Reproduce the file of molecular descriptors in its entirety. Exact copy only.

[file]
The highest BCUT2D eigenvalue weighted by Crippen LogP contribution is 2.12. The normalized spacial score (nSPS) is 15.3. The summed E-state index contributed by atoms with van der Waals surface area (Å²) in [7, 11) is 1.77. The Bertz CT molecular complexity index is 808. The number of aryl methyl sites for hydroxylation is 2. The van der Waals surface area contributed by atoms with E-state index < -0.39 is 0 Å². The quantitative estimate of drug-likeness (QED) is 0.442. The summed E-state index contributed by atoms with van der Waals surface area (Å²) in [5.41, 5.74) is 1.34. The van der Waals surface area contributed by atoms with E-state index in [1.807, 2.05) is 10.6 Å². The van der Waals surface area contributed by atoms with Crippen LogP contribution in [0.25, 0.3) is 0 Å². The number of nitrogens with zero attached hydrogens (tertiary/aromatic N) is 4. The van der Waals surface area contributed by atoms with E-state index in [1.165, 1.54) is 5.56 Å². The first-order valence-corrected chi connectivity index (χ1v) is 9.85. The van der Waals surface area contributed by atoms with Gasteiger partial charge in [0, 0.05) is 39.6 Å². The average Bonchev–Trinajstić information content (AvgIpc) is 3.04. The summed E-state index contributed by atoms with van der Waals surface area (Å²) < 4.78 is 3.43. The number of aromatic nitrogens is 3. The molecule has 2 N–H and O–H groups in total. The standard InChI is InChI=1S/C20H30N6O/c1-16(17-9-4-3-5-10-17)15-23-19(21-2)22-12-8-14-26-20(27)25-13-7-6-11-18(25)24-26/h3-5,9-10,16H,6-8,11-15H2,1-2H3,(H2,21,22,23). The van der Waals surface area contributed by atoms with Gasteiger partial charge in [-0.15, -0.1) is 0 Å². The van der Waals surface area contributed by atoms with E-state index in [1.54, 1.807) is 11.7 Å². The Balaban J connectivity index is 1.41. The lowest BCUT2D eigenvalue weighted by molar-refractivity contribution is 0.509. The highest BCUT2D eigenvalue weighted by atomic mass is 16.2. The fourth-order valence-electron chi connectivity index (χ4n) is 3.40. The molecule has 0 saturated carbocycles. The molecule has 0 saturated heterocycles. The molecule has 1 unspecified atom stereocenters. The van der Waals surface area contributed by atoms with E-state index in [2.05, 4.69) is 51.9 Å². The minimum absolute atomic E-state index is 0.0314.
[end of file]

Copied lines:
The highest BCUT2D eigenvalue weighted by Crippen LogP contribution is 2.12. The normalized spacial score (nSPS) is 15.3. The summed E-state index contributed by atoms with van der Waals surface area (Å²) in [7, 11) is 1.77. The Bertz CT molecular complexity index is 808. The number of aryl methyl sites for hydroxylation is 2. The van der Waals surface area contributed by atoms with E-state index < -0.39 is 0 Å². The quantitative estimate of drug-likeness (QED) is 0.442. The summed E-state index contributed by atoms with van der Waals surface area (Å²) in [5.41, 5.74) is 1.34. The van der Waals surface area contributed by atoms with E-state index in [1.807, 2.05) is 10.6 Å². The van der Waals surface area contributed by atoms with Crippen LogP contribution in [0.25, 0.3) is 0 Å². The number of nitrogens with zero attached hydrogens (tertiary/aromatic N) is 4. The van der Waals surface area contributed by atoms with E-state index in [1.165, 1.54) is 5.56 Å². The first-order valence-corrected chi connectivity index (χ1v) is 9.85. The van der Waals surface area contributed by atoms with Gasteiger partial charge in [0, 0.05) is 39.6 Å². The average Bonchev–Trinajstić information content (AvgIpc) is 3.04. The summed E-state index contributed by atoms with van der Waals surface area (Å²) < 4.78 is 3.43. The number of aromatic nitrogens is 3. The molecule has 2 N–H and O–H groups in total. The standard InChI is InChI=1S/C20H30N6O/c1-16(17-9-4-3-5-10-17)15-23-19(21-2)22-12-8-14-26-20(27)25-13-7-6-11-18(25)24-26/h3-5,9-10,16H,6-8,11-15H2,1-2H3,(H2,21,22,23). The van der Waals surface area contributed by atoms with Gasteiger partial charge in [-0.15, -0.1) is 0 Å². The van der Waals surface area contributed by atoms with E-state index in [1.54, 1.807) is 11.7 Å². The Balaban J connectivity index is 1.41. The lowest BCUT2D eigenvalue weighted by molar-refractivity contribution is 0.509. The highest BCUT2D eigenvalue weighted by atomic mass is 16.2. The fourth-order valence-electron chi connectivity index (χ4n) is 3.40. The molecule has 0 saturated carbocycles. The molecule has 0 saturated heterocycles. The molecule has 1 unspecified atom stereocenters. The van der Waals surface area contributed by atoms with E-state index in [2.05, 4.69) is 51.9 Å². The minimum absolute atomic E-state index is 0.0314.